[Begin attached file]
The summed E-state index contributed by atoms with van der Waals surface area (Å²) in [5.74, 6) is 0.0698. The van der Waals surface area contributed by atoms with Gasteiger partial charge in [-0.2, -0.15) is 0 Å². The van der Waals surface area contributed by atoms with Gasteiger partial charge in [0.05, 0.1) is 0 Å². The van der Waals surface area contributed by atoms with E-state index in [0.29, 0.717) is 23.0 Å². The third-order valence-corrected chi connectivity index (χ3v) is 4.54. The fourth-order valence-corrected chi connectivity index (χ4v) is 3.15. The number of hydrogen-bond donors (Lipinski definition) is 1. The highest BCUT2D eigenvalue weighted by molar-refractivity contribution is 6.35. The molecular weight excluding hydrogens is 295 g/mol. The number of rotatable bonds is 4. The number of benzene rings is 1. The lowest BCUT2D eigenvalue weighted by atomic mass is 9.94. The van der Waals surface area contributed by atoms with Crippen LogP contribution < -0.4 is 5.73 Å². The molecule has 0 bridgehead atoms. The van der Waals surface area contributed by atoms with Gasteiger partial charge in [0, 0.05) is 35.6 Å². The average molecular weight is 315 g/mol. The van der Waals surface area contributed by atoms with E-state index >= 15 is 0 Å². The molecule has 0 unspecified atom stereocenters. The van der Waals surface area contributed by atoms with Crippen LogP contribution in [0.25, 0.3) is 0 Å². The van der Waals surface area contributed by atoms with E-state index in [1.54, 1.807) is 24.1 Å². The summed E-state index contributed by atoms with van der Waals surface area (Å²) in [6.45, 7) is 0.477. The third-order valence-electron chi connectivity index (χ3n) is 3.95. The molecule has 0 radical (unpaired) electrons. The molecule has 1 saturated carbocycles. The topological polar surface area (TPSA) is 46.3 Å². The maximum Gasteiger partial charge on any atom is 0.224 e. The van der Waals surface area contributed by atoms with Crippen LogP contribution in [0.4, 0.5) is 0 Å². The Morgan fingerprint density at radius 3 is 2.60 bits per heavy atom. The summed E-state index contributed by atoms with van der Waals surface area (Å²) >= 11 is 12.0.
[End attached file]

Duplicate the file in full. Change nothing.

The summed E-state index contributed by atoms with van der Waals surface area (Å²) in [5.74, 6) is 0.0698. The van der Waals surface area contributed by atoms with Gasteiger partial charge in [-0.2, -0.15) is 0 Å². The van der Waals surface area contributed by atoms with Gasteiger partial charge in [0.05, 0.1) is 0 Å². The van der Waals surface area contributed by atoms with E-state index in [0.29, 0.717) is 23.0 Å². The third-order valence-corrected chi connectivity index (χ3v) is 4.54. The fourth-order valence-corrected chi connectivity index (χ4v) is 3.15. The number of hydrogen-bond donors (Lipinski definition) is 1. The highest BCUT2D eigenvalue weighted by molar-refractivity contribution is 6.35. The molecular weight excluding hydrogens is 295 g/mol. The number of rotatable bonds is 4. The number of benzene rings is 1. The lowest BCUT2D eigenvalue weighted by atomic mass is 9.94. The van der Waals surface area contributed by atoms with Crippen LogP contribution < -0.4 is 5.73 Å². The molecule has 0 bridgehead atoms. The van der Waals surface area contributed by atoms with Gasteiger partial charge in [0, 0.05) is 35.6 Å². The average molecular weight is 315 g/mol. The van der Waals surface area contributed by atoms with E-state index >= 15 is 0 Å². The molecule has 0 unspecified atom stereocenters. The van der Waals surface area contributed by atoms with Crippen LogP contribution in [0.25, 0.3) is 0 Å². The van der Waals surface area contributed by atoms with E-state index in [1.54, 1.807) is 24.1 Å². The summed E-state index contributed by atoms with van der Waals surface area (Å²) in [6.45, 7) is 0.477. The third-order valence-electron chi connectivity index (χ3n) is 3.95. The molecule has 0 radical (unpaired) electrons. The molecule has 1 saturated carbocycles. The topological polar surface area (TPSA) is 46.3 Å². The maximum Gasteiger partial charge on any atom is 0.224 e. The van der Waals surface area contributed by atoms with Crippen LogP contribution in [0.4, 0.5) is 0 Å². The Morgan fingerprint density at radius 3 is 2.60 bits per heavy atom. The summed E-state index contributed by atoms with van der Waals surface area (Å²) >= 11 is 12.0.